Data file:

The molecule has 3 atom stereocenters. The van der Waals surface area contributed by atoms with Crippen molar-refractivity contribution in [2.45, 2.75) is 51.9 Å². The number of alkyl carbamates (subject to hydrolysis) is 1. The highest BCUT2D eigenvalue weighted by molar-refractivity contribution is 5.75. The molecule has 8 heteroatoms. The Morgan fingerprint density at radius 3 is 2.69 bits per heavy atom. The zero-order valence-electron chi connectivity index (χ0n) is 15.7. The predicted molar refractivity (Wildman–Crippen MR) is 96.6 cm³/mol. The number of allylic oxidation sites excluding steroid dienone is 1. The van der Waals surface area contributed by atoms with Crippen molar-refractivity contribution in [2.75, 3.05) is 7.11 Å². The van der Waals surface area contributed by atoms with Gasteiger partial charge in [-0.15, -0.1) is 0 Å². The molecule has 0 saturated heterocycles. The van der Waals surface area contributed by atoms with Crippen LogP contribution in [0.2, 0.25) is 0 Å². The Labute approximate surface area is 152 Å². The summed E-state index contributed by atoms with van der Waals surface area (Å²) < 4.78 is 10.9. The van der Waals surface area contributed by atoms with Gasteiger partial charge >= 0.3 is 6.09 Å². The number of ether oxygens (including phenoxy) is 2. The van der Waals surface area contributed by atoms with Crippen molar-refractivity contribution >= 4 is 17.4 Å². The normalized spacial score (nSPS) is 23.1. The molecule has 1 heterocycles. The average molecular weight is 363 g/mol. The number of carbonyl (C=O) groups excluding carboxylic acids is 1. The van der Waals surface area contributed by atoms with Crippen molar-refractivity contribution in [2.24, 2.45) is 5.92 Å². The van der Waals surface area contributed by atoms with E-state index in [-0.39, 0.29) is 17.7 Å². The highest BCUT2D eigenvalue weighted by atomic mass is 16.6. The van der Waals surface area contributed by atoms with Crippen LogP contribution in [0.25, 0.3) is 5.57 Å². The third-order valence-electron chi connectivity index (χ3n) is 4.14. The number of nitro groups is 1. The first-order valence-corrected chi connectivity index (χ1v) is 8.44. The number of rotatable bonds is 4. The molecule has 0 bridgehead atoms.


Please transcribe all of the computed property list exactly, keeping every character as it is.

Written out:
The molecule has 3 atom stereocenters. The van der Waals surface area contributed by atoms with Crippen molar-refractivity contribution in [2.45, 2.75) is 51.9 Å². The number of alkyl carbamates (subject to hydrolysis) is 1. The highest BCUT2D eigenvalue weighted by molar-refractivity contribution is 5.75. The molecule has 8 heteroatoms. The Morgan fingerprint density at radius 3 is 2.69 bits per heavy atom. The zero-order valence-electron chi connectivity index (χ0n) is 15.7. The predicted molar refractivity (Wildman–Crippen MR) is 96.6 cm³/mol. The number of allylic oxidation sites excluding steroid dienone is 1. The van der Waals surface area contributed by atoms with Crippen molar-refractivity contribution in [2.75, 3.05) is 7.11 Å². The van der Waals surface area contributed by atoms with Gasteiger partial charge in [-0.15, -0.1) is 0 Å². The molecule has 0 saturated heterocycles. The van der Waals surface area contributed by atoms with Crippen LogP contribution in [0.2, 0.25) is 0 Å². The Labute approximate surface area is 152 Å². The summed E-state index contributed by atoms with van der Waals surface area (Å²) < 4.78 is 10.9. The van der Waals surface area contributed by atoms with Gasteiger partial charge >= 0.3 is 6.09 Å². The number of ether oxygens (including phenoxy) is 2. The van der Waals surface area contributed by atoms with Crippen molar-refractivity contribution >= 4 is 17.4 Å². The normalized spacial score (nSPS) is 23.1. The molecule has 1 heterocycles. The average molecular weight is 363 g/mol. The number of carbonyl (C=O) groups excluding carboxylic acids is 1. The van der Waals surface area contributed by atoms with Crippen molar-refractivity contribution in [2.24, 2.45) is 5.92 Å². The van der Waals surface area contributed by atoms with E-state index in [-0.39, 0.29) is 17.7 Å². The highest BCUT2D eigenvalue weighted by atomic mass is 16.6. The van der Waals surface area contributed by atoms with Crippen LogP contribution in [0.25, 0.3) is 5.57 Å². The third-order valence-electron chi connectivity index (χ3n) is 4.14. The number of nitro groups is 1. The first-order valence-corrected chi connectivity index (χ1v) is 8.44. The number of rotatable bonds is 4. The molecule has 0 bridgehead atoms.